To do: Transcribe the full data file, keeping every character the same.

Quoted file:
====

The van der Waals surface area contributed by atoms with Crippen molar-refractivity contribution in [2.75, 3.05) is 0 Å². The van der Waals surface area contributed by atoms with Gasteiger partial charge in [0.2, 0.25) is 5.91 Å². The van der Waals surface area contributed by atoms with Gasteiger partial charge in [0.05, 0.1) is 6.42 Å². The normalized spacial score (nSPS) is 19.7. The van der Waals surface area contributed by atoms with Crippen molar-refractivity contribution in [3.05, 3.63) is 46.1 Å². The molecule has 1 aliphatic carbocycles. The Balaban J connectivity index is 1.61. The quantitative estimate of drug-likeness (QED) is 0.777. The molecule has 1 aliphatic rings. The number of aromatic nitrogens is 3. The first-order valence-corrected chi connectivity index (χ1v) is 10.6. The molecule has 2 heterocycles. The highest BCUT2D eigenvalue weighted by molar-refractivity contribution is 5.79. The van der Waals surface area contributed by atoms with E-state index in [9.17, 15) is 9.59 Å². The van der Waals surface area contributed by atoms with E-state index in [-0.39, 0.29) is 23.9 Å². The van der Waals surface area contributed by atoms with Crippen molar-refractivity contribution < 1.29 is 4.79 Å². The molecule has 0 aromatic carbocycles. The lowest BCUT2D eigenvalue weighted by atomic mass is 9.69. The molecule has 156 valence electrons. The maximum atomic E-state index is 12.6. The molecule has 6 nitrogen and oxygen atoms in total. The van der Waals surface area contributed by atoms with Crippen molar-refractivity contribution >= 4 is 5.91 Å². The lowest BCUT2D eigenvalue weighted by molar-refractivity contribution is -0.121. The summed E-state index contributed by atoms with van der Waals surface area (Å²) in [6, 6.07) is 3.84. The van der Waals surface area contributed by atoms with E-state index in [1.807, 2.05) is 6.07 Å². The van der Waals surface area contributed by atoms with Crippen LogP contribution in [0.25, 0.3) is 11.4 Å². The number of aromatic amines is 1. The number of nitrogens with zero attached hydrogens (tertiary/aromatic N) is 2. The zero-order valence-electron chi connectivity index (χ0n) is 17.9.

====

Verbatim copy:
The van der Waals surface area contributed by atoms with Crippen molar-refractivity contribution in [2.75, 3.05) is 0 Å². The van der Waals surface area contributed by atoms with Gasteiger partial charge in [0.2, 0.25) is 5.91 Å². The van der Waals surface area contributed by atoms with Gasteiger partial charge in [0.05, 0.1) is 6.42 Å². The normalized spacial score (nSPS) is 19.7. The van der Waals surface area contributed by atoms with Crippen molar-refractivity contribution in [3.05, 3.63) is 46.1 Å². The molecule has 1 aliphatic carbocycles. The Balaban J connectivity index is 1.61. The quantitative estimate of drug-likeness (QED) is 0.777. The molecule has 1 aliphatic rings. The number of aromatic nitrogens is 3. The first-order valence-corrected chi connectivity index (χ1v) is 10.6. The molecule has 2 heterocycles. The highest BCUT2D eigenvalue weighted by molar-refractivity contribution is 5.79. The van der Waals surface area contributed by atoms with E-state index in [9.17, 15) is 9.59 Å². The van der Waals surface area contributed by atoms with E-state index in [-0.39, 0.29) is 23.9 Å². The van der Waals surface area contributed by atoms with Crippen molar-refractivity contribution < 1.29 is 4.79 Å². The molecule has 0 aromatic carbocycles. The lowest BCUT2D eigenvalue weighted by atomic mass is 9.69. The molecule has 156 valence electrons. The maximum atomic E-state index is 12.6. The molecule has 6 nitrogen and oxygen atoms in total. The van der Waals surface area contributed by atoms with Crippen molar-refractivity contribution >= 4 is 5.91 Å². The lowest BCUT2D eigenvalue weighted by molar-refractivity contribution is -0.121. The summed E-state index contributed by atoms with van der Waals surface area (Å²) in [6, 6.07) is 3.84. The van der Waals surface area contributed by atoms with E-state index in [1.807, 2.05) is 6.07 Å². The van der Waals surface area contributed by atoms with Crippen LogP contribution in [0.25, 0.3) is 11.4 Å². The number of aromatic amines is 1. The number of nitrogens with zero attached hydrogens (tertiary/aromatic N) is 2. The zero-order valence-electron chi connectivity index (χ0n) is 17.9.